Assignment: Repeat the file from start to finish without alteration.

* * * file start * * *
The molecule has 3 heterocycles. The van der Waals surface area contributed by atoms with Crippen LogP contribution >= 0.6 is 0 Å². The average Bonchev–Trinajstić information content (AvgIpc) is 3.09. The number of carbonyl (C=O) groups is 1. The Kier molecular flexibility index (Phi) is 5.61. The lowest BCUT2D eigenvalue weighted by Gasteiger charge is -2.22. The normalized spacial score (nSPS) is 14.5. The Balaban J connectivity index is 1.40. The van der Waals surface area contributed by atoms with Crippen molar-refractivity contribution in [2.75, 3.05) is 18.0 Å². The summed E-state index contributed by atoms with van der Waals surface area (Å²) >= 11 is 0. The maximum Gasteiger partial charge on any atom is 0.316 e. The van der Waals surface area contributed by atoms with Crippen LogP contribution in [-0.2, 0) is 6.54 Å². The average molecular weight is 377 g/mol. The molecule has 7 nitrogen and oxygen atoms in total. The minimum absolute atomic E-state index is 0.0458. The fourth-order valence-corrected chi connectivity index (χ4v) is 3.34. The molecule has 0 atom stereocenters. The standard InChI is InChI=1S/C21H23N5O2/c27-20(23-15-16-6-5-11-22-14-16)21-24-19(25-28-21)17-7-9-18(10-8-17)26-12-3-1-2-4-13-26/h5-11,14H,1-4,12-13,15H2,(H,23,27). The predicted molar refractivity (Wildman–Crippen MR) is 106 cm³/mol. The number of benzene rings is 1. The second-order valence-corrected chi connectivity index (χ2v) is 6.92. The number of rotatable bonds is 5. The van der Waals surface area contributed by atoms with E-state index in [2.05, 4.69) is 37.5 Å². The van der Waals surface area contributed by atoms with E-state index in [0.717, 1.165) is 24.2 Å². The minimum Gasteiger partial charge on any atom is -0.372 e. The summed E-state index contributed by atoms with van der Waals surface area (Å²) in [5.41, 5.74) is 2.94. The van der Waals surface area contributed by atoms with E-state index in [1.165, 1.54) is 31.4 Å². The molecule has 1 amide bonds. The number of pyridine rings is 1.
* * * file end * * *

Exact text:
The molecule has 3 heterocycles. The van der Waals surface area contributed by atoms with Crippen LogP contribution >= 0.6 is 0 Å². The average Bonchev–Trinajstić information content (AvgIpc) is 3.09. The number of carbonyl (C=O) groups is 1. The Kier molecular flexibility index (Phi) is 5.61. The lowest BCUT2D eigenvalue weighted by Gasteiger charge is -2.22. The normalized spacial score (nSPS) is 14.5. The Balaban J connectivity index is 1.40. The van der Waals surface area contributed by atoms with Crippen molar-refractivity contribution in [2.75, 3.05) is 18.0 Å². The summed E-state index contributed by atoms with van der Waals surface area (Å²) >= 11 is 0. The maximum Gasteiger partial charge on any atom is 0.316 e. The van der Waals surface area contributed by atoms with Crippen LogP contribution in [-0.2, 0) is 6.54 Å². The average molecular weight is 377 g/mol. The molecule has 7 nitrogen and oxygen atoms in total. The minimum absolute atomic E-state index is 0.0458. The fourth-order valence-corrected chi connectivity index (χ4v) is 3.34. The molecule has 0 atom stereocenters. The standard InChI is InChI=1S/C21H23N5O2/c27-20(23-15-16-6-5-11-22-14-16)21-24-19(25-28-21)17-7-9-18(10-8-17)26-12-3-1-2-4-13-26/h5-11,14H,1-4,12-13,15H2,(H,23,27). The predicted molar refractivity (Wildman–Crippen MR) is 106 cm³/mol. The number of benzene rings is 1. The second-order valence-corrected chi connectivity index (χ2v) is 6.92. The number of rotatable bonds is 5. The van der Waals surface area contributed by atoms with E-state index in [2.05, 4.69) is 37.5 Å². The van der Waals surface area contributed by atoms with E-state index in [0.717, 1.165) is 24.2 Å². The minimum Gasteiger partial charge on any atom is -0.372 e. The summed E-state index contributed by atoms with van der Waals surface area (Å²) in [5.41, 5.74) is 2.94. The van der Waals surface area contributed by atoms with E-state index in [1.165, 1.54) is 31.4 Å². The molecule has 1 amide bonds. The number of pyridine rings is 1.